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MMS case: Media comes in for criticism
Onkar Singh in New Delhi |
December 20, 2004 19:41 IST
Last Updated: December 20, 2004 22:07 IST
The Justice Juvenile Board on Monday came down heavily on the media, particularly the visual media, for 'sensationalising' the Multimedia Messaging Services case.
The case is about a boy and a girl of a Delhi school involved in a sexual act. The boy had allegedly filmed the act with his cellphone and forwarded the clip to his friends. The clip was later copied to a video compact disk and put up for sale on Baazee.com, an auction website.
The court also ordered the scribes to neither name the boy, who has been arrested, nor his school while reporting the matter.
Principal Magistrate Santosh Snehi Mann passed the order on a request from the counsel for the school, Puneet Mittal.
Besides the boy, the police have also arrested Baazee.com's Chief Executive Officer Avnish Bajaj in connection with the case.
A student of the Indian Institute of Engineering, Kharagpur, Ravi Raj, who put up the clip for sale on Baazee.com was arrested and released some days ago.
Mittal said minor children, who have to appear for their annual examinations, are being adversely affected due to the media naming the school while reporting the case.
Mann also said she will write to the Press Council of India on the conduct of the Fourth Estate with regard to the case. "I am cautioning you [media] from doing this and [am] writing to the Press Council of India on the issue," she said.
The magistrate said the media is not being 'sensitive', but attempting to 'sensationalise' the issue. "This is not the way to create awareness. I am not advising you, but cautioning you. I will be writing to the Press Council of India on this matter," she said.
She was visibly upset when cameramen from the visual media virtually barged into her courtroom to take the clips of the boy, who was brought under heavy escort. Throughout the hearing, the boy kept his face covered in a manner that only the judge could see him.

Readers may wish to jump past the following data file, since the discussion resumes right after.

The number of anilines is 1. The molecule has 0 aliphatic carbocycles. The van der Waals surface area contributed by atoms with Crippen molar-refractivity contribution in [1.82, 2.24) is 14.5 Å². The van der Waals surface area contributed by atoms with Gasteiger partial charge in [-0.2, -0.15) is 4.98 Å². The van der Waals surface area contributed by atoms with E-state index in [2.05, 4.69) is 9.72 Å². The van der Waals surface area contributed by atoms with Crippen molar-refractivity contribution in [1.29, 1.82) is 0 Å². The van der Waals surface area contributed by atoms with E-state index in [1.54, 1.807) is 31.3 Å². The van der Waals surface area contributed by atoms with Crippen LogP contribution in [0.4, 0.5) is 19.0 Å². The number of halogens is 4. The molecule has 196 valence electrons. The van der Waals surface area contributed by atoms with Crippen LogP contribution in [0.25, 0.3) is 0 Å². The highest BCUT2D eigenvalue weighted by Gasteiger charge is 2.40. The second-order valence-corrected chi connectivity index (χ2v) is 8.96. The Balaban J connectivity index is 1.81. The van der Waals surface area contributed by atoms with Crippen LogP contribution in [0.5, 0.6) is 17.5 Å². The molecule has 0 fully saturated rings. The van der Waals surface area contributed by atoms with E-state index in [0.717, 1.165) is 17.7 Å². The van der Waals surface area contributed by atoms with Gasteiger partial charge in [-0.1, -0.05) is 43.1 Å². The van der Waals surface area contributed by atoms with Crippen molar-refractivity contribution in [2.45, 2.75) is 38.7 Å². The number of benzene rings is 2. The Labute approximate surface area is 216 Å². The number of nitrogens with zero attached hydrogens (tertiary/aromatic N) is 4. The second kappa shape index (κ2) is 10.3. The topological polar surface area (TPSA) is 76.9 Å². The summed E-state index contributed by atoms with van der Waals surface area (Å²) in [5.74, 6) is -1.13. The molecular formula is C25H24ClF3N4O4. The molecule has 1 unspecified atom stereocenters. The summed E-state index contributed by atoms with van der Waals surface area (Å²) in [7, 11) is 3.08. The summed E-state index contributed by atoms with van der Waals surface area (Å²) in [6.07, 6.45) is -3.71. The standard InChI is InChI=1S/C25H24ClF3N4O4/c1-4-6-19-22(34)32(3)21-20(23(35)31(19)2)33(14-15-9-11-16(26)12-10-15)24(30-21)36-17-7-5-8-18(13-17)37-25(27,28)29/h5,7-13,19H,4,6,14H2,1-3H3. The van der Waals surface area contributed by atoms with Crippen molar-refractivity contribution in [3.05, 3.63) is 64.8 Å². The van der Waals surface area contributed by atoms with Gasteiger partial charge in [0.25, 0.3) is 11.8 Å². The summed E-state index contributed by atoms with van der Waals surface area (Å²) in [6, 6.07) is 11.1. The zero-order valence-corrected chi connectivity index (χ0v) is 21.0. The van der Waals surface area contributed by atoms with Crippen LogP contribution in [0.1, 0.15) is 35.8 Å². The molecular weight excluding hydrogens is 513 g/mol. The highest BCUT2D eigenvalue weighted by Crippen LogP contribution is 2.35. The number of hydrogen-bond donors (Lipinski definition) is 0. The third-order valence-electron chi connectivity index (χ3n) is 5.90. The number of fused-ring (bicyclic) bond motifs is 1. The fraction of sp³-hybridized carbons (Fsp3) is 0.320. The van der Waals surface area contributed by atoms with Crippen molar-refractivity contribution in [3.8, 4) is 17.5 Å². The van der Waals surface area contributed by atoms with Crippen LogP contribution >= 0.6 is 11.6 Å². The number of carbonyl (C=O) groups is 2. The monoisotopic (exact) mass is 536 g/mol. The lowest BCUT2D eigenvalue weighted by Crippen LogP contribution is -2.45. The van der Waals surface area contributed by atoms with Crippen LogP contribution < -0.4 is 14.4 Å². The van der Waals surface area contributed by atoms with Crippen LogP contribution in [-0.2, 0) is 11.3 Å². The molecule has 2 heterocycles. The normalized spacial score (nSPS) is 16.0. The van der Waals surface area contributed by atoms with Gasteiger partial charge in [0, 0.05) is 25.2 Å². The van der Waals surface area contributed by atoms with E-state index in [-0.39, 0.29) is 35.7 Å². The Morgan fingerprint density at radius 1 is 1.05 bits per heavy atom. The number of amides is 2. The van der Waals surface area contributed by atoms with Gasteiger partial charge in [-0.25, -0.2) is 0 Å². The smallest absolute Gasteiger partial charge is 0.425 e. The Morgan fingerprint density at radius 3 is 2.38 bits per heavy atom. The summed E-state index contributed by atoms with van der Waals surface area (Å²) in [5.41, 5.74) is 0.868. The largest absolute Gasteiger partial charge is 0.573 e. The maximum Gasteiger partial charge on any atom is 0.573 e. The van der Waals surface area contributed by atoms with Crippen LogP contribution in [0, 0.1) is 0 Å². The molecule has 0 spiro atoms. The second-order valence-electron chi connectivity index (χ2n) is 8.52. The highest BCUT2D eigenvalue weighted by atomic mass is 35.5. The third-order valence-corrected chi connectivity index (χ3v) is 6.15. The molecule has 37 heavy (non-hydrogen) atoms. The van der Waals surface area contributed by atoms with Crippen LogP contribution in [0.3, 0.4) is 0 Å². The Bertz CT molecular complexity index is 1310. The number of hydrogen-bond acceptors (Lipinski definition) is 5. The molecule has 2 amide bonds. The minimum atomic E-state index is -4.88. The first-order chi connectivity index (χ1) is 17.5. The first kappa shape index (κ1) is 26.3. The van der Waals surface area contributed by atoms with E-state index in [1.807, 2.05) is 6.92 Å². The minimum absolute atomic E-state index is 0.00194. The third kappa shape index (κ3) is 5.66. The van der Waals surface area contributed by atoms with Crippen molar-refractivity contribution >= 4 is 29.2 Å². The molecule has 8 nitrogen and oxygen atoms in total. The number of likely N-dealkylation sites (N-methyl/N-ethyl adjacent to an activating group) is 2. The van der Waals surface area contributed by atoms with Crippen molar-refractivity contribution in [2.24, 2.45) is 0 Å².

The judge also restrained the media from naming the student of the school, as any facts leading to the identification of the accused is prohibited under the Juvenile Justice Act.
She directed that the 16-year-old boy be place under the custody of the juvenile welfare officer for a day.
Mann said the police can question the boy in the presence of his father and the JWO.
The boy will be produced in the court again on Tuesday afternoon.
The Delhi police had arrested him from the Indira Gandhi International airport when he returned from Nepal on Sunday.
"We had sought the remand of the boy for five days to recover the mobile phone with which he had taken the clip and circulated it to his friends. But the judge has given us just one day [to question him]. We will press for one more day's custody if we are unable to recover the mobile phone," public prosecutor Sukhbir Singh told rediff.com.
The counsel for the boy, Amit Khanna, said, "The charge against my client is totally false and he is being implicated in the case." He asked the police to explain how they identified the boy when there was no visual of his face in the clip that was circulated. "My client should be given bail under Section 12 of the Juvenile Justice Act, 2000, as he is merely 16 years old," he contended.
The Delhi police have registered cases under Sections 293, 294, 201 (destruction of evidence) and Section 67 of the IT Act.
Meanwhile, the top brass of Delhi police is yet to issue any guidelines regarding the use of camera phones by students in schools. "We cannot prevent the technology from being used. It is for the parents and schools to tell the students what is good for them and what is not," said a senior officer of the Delhi police.
With PTI inputs